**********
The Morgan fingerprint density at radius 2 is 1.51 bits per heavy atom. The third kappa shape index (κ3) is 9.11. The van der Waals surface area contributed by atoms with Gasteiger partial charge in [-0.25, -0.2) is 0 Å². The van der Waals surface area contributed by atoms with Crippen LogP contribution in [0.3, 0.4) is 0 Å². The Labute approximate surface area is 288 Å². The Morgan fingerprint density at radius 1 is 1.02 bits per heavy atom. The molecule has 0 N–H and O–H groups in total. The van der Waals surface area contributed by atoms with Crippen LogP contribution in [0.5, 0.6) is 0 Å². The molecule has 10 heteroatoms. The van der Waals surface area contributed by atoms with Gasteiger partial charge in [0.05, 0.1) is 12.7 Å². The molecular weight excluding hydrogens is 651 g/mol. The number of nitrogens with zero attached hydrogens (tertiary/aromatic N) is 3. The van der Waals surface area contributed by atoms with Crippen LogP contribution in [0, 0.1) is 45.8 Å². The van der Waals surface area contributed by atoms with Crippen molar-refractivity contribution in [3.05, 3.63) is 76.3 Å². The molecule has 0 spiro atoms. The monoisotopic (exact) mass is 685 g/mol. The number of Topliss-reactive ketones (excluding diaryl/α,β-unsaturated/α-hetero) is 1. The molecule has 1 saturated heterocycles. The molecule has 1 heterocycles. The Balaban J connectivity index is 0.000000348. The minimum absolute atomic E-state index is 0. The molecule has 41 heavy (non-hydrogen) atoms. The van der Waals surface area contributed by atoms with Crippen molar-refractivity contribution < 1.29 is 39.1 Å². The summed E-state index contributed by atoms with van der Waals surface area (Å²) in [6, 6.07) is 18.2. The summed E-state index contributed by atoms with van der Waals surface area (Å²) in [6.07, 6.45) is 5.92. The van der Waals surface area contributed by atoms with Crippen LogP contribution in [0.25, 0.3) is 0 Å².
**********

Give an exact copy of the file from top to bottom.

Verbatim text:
The Morgan fingerprint density at radius 2 is 1.51 bits per heavy atom. The third kappa shape index (κ3) is 9.11. The van der Waals surface area contributed by atoms with Gasteiger partial charge in [-0.25, -0.2) is 0 Å². The van der Waals surface area contributed by atoms with Crippen LogP contribution in [0.3, 0.4) is 0 Å². The Labute approximate surface area is 288 Å². The Morgan fingerprint density at radius 1 is 1.02 bits per heavy atom. The molecule has 0 N–H and O–H groups in total. The van der Waals surface area contributed by atoms with Crippen LogP contribution in [0.5, 0.6) is 0 Å². The molecule has 10 heteroatoms. The van der Waals surface area contributed by atoms with Gasteiger partial charge in [0.05, 0.1) is 12.7 Å². The molecular weight excluding hydrogens is 651 g/mol. The number of nitrogens with zero attached hydrogens (tertiary/aromatic N) is 3. The van der Waals surface area contributed by atoms with Crippen LogP contribution in [0, 0.1) is 45.8 Å². The van der Waals surface area contributed by atoms with Crippen molar-refractivity contribution in [3.05, 3.63) is 76.3 Å². The molecule has 0 spiro atoms. The monoisotopic (exact) mass is 685 g/mol. The number of Topliss-reactive ketones (excluding diaryl/α,β-unsaturated/α-hetero) is 1. The molecule has 1 saturated heterocycles. The molecule has 1 heterocycles. The Balaban J connectivity index is 0.000000348. The minimum absolute atomic E-state index is 0. The molecule has 41 heavy (non-hydrogen) atoms. The van der Waals surface area contributed by atoms with Crippen molar-refractivity contribution < 1.29 is 39.1 Å². The summed E-state index contributed by atoms with van der Waals surface area (Å²) in [6, 6.07) is 18.2. The summed E-state index contributed by atoms with van der Waals surface area (Å²) in [6.07, 6.45) is 5.92. The van der Waals surface area contributed by atoms with Crippen LogP contribution in [0.25, 0.3) is 0 Å².